Set Apart

Adjo is 11 years old and tries hard to look sexy in her black mini-skirt and skin-tight blue swimsuit top. She said over a drink in a bar filled with cigarette smoke and drug dealers lurking in the background that she likes foreign customers best. They pay better and treat her better than Togolese men.

"The Ghanaians, the Ibos from Nigeria, the Senegalese and the other foreigners pay 5,000 CFA (US$10) and sometimes with a bit of luck they'll pay 10,000 CFA (US$20) - and despite that they treat us well," Adjo said. "The Togolese maybe give us 1000 or 1500 CFA (US$2 or $3) and then want to rape us violently. They often hurt and insult us," the small girl said, visibly upset as she recalled such unpleasant memories. (from

Good statistics on kids forced into prostitution are difficult to come by. Conservative estimates say that there are a million children in prostitution in Asia alone. And the biggest source of fuel keeping the sex industry humming along is the same kind of fuel that keeps things like terrorism, child labor, gangs and a hundred other social tragedies running: Poverty. If you are a child and living on the streets, there is an unbelievable gravitational pull into the sex industry. It is so, so easy to get drawn into prostitution as a poor child and so, so difficult to get out.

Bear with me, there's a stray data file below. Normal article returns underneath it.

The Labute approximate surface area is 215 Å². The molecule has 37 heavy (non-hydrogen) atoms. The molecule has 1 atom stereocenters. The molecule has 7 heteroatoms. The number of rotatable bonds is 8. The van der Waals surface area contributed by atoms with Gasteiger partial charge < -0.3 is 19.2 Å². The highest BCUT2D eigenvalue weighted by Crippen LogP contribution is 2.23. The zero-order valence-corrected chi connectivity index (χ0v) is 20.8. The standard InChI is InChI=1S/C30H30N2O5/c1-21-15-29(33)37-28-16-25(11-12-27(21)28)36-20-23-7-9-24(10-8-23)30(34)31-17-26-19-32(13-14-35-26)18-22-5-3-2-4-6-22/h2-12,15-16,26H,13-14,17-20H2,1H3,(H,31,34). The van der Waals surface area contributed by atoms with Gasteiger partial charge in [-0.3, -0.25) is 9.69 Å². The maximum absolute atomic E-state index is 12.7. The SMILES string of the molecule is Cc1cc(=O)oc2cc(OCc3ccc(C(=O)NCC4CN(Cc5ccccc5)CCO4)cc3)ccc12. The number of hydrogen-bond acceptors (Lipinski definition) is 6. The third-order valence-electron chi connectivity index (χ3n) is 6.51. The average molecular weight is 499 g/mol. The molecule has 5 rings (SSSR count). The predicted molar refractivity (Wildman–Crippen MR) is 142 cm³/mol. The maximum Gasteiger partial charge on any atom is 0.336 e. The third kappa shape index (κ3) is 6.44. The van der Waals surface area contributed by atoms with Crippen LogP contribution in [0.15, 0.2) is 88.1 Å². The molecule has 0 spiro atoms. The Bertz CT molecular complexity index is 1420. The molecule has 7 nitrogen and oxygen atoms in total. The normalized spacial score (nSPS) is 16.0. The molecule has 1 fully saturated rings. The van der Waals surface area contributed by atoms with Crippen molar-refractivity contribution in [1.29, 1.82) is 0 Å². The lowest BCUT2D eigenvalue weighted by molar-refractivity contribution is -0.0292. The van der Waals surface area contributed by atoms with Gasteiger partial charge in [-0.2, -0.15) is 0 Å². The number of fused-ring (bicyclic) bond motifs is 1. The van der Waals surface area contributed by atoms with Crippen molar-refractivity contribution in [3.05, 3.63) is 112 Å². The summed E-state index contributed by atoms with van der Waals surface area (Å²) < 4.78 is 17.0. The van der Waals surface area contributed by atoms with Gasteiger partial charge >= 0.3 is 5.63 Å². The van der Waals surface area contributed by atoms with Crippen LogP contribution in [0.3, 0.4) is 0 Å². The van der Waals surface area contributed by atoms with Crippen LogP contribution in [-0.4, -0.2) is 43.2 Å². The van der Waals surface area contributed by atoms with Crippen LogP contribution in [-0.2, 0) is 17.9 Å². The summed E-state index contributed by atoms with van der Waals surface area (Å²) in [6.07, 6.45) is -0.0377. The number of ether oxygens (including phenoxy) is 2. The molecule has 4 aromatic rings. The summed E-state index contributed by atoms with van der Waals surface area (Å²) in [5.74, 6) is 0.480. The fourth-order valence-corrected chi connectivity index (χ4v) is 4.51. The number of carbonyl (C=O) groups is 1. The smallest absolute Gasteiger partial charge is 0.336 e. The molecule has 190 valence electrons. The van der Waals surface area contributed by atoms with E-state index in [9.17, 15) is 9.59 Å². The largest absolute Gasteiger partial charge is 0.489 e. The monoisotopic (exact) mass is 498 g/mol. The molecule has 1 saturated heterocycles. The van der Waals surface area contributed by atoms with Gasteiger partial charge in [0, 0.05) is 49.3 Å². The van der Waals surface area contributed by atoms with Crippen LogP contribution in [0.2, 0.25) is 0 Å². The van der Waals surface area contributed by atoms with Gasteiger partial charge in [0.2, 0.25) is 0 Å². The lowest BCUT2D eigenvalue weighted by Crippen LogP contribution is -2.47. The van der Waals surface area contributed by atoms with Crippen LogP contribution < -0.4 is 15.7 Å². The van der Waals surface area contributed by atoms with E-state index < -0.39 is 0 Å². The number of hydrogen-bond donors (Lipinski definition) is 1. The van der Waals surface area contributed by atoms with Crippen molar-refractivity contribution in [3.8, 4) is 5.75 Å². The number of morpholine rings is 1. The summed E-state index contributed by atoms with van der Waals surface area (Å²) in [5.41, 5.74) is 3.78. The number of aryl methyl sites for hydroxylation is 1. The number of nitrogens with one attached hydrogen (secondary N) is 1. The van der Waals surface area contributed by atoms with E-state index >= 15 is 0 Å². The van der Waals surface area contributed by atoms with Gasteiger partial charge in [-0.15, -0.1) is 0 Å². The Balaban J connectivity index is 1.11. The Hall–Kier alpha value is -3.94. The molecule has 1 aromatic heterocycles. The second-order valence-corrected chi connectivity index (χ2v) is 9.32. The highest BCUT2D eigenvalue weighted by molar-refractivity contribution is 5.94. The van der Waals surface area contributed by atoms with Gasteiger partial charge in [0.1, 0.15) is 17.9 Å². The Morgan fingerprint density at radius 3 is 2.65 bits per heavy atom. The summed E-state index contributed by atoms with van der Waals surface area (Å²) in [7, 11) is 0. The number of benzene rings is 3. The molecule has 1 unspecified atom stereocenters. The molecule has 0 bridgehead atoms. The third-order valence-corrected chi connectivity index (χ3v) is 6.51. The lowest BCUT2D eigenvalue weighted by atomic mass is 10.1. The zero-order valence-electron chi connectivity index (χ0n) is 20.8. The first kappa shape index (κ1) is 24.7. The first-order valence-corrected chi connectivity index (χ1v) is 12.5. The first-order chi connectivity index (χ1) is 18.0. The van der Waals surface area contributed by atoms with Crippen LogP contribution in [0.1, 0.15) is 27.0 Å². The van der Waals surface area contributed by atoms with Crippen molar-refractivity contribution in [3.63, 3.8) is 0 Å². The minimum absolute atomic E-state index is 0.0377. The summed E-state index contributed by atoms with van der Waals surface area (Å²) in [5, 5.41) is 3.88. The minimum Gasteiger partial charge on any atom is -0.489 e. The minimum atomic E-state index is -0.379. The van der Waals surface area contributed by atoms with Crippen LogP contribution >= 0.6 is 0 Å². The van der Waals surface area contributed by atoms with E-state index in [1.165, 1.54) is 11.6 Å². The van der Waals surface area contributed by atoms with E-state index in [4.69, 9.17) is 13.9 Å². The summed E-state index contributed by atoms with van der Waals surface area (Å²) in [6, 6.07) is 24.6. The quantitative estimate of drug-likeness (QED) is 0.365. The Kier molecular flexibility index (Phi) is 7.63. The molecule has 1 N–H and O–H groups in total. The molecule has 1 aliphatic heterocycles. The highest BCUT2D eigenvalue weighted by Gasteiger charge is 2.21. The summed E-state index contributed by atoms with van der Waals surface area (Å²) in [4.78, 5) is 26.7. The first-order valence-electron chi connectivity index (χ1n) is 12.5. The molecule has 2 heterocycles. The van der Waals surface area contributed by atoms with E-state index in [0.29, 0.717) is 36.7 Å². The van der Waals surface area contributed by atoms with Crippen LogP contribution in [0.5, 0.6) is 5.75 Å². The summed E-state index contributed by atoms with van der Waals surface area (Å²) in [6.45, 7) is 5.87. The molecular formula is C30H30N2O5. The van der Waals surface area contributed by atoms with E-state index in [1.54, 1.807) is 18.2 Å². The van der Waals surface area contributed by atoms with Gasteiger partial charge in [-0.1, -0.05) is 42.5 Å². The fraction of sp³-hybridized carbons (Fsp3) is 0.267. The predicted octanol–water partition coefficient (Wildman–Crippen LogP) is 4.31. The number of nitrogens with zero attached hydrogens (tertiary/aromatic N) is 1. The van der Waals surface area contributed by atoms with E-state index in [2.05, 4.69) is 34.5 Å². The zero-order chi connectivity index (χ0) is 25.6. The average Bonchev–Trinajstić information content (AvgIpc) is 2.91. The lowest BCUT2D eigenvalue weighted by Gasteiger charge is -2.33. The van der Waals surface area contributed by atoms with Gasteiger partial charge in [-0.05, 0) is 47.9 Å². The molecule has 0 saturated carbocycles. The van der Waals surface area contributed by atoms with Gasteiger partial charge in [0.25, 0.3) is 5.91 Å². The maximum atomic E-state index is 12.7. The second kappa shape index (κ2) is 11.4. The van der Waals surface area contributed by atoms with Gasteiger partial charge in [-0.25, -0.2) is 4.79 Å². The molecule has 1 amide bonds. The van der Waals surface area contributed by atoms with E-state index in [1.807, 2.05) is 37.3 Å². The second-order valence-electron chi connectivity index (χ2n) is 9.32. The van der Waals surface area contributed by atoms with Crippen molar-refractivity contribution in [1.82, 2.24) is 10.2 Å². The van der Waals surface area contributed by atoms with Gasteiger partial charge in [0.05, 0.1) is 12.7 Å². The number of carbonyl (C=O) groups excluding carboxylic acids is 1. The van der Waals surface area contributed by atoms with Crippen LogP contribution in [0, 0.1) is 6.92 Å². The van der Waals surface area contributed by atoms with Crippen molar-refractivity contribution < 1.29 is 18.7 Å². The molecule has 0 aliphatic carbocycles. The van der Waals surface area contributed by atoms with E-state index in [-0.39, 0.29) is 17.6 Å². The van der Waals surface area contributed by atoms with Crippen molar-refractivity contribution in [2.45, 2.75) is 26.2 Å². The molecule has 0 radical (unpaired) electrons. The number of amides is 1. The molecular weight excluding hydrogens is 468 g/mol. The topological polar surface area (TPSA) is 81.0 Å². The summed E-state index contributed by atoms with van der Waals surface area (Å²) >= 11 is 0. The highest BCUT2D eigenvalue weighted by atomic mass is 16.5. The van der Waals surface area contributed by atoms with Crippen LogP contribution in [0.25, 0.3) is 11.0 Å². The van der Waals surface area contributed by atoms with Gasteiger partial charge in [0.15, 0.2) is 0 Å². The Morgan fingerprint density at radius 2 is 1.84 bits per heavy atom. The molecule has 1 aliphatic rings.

I try to imagine my eleven year old daughter stuck in the place in which Adjo is trapped. Adjo was abandoned. She does not have a Dad who will become outraged for her plight and fight for her. She doesn't have a big brother or sister to advocate for her. She does have a woman she calls "mama," but she's the person bringing Adjo customers (beating her if she doesn't bring in enough money). This life is normal for Adjo, and to rescue her into some other kind of existence will take fighting off her customers, fighting off her "mama," fighting off the desperate poverty she lives in, probably engaging in intense spiritual warfare, and even fighting with Adjo herself who has learned not to trust adults. In a way you could say that Adjo is set apart - insulated from any real help. She is mired in circumstances that will rob her of childhood, enslave her to the passions of those more powerful than her, and destroy any healthy sense of God, self, or community.

What does it take reach into Adjo's set-apart nightmarish existence and bring her into a place of health and hope? It will take someone willing to be set apart themselves. Someone like Jesus willing to leave what is comfortable and become immersed in life with those who live in brothels. Imagine the cost for those of us who live in cocoons of comfort to relocate so that we might have day to day interaction with those trapped in the poverty of prostitution. It would take something like a vow. Such a person would have to endure a certain amount of poverty themselves just to be in that place with Adjo and others day in and day out. It might require an ability to learn languages, discern and engage the spiritual realities surrounding the industry, and build relationships of trust with those who have lost the ability to trust.

Where have we provided the structure and challenge for people to make the kind of vows necessary to enter such desperate realities? We need those who will live a set apart life. We are able to mobilize and train untold numbers of dedicated young people to set themselves apart and risk their lives for war. Can we not call and equip a few who would be willing to set themselves apart to fight for Adjo?

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